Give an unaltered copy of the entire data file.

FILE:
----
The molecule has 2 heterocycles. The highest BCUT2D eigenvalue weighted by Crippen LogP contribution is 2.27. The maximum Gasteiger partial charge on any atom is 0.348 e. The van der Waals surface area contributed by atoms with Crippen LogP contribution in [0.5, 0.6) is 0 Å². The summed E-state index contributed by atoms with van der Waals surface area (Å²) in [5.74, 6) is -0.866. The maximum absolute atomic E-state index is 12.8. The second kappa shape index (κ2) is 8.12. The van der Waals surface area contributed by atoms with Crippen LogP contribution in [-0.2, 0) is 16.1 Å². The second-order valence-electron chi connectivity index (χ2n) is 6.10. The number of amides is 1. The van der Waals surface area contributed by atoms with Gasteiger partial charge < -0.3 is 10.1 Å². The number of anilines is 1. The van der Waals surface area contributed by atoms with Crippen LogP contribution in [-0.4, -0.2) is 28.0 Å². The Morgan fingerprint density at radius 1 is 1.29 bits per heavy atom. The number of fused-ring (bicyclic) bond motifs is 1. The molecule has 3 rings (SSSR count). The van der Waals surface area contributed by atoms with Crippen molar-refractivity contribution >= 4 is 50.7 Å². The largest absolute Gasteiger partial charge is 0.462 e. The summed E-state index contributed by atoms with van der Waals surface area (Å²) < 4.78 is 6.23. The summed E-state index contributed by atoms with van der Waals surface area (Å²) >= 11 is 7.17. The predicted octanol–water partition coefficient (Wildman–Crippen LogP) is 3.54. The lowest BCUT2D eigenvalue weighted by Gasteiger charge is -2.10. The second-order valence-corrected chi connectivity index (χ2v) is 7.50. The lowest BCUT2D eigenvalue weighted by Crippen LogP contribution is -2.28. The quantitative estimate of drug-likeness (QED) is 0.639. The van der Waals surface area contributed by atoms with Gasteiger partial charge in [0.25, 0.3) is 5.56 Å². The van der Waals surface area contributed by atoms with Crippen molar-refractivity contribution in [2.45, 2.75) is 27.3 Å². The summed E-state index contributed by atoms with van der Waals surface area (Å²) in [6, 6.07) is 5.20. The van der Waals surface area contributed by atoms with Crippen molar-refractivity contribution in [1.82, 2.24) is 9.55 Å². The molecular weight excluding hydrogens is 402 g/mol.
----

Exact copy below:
The molecule has 2 heterocycles. The highest BCUT2D eigenvalue weighted by Crippen LogP contribution is 2.27. The maximum Gasteiger partial charge on any atom is 0.348 e. The van der Waals surface area contributed by atoms with Crippen LogP contribution in [0.5, 0.6) is 0 Å². The summed E-state index contributed by atoms with van der Waals surface area (Å²) in [5.74, 6) is -0.866. The maximum absolute atomic E-state index is 12.8. The second kappa shape index (κ2) is 8.12. The van der Waals surface area contributed by atoms with Crippen LogP contribution in [-0.2, 0) is 16.1 Å². The second-order valence-electron chi connectivity index (χ2n) is 6.10. The number of amides is 1. The van der Waals surface area contributed by atoms with Gasteiger partial charge < -0.3 is 10.1 Å². The number of anilines is 1. The van der Waals surface area contributed by atoms with Crippen LogP contribution in [-0.4, -0.2) is 28.0 Å². The Morgan fingerprint density at radius 1 is 1.29 bits per heavy atom. The number of fused-ring (bicyclic) bond motifs is 1. The molecule has 3 rings (SSSR count). The van der Waals surface area contributed by atoms with Crippen molar-refractivity contribution >= 4 is 50.7 Å². The largest absolute Gasteiger partial charge is 0.462 e. The summed E-state index contributed by atoms with van der Waals surface area (Å²) < 4.78 is 6.23. The summed E-state index contributed by atoms with van der Waals surface area (Å²) >= 11 is 7.17. The predicted octanol–water partition coefficient (Wildman–Crippen LogP) is 3.54. The lowest BCUT2D eigenvalue weighted by Gasteiger charge is -2.10. The second-order valence-corrected chi connectivity index (χ2v) is 7.50. The lowest BCUT2D eigenvalue weighted by Crippen LogP contribution is -2.28. The quantitative estimate of drug-likeness (QED) is 0.639. The van der Waals surface area contributed by atoms with Gasteiger partial charge in [0.25, 0.3) is 5.56 Å². The van der Waals surface area contributed by atoms with Crippen molar-refractivity contribution in [2.45, 2.75) is 27.3 Å². The summed E-state index contributed by atoms with van der Waals surface area (Å²) in [6, 6.07) is 5.20. The van der Waals surface area contributed by atoms with Crippen molar-refractivity contribution in [1.82, 2.24) is 9.55 Å². The molecular weight excluding hydrogens is 402 g/mol.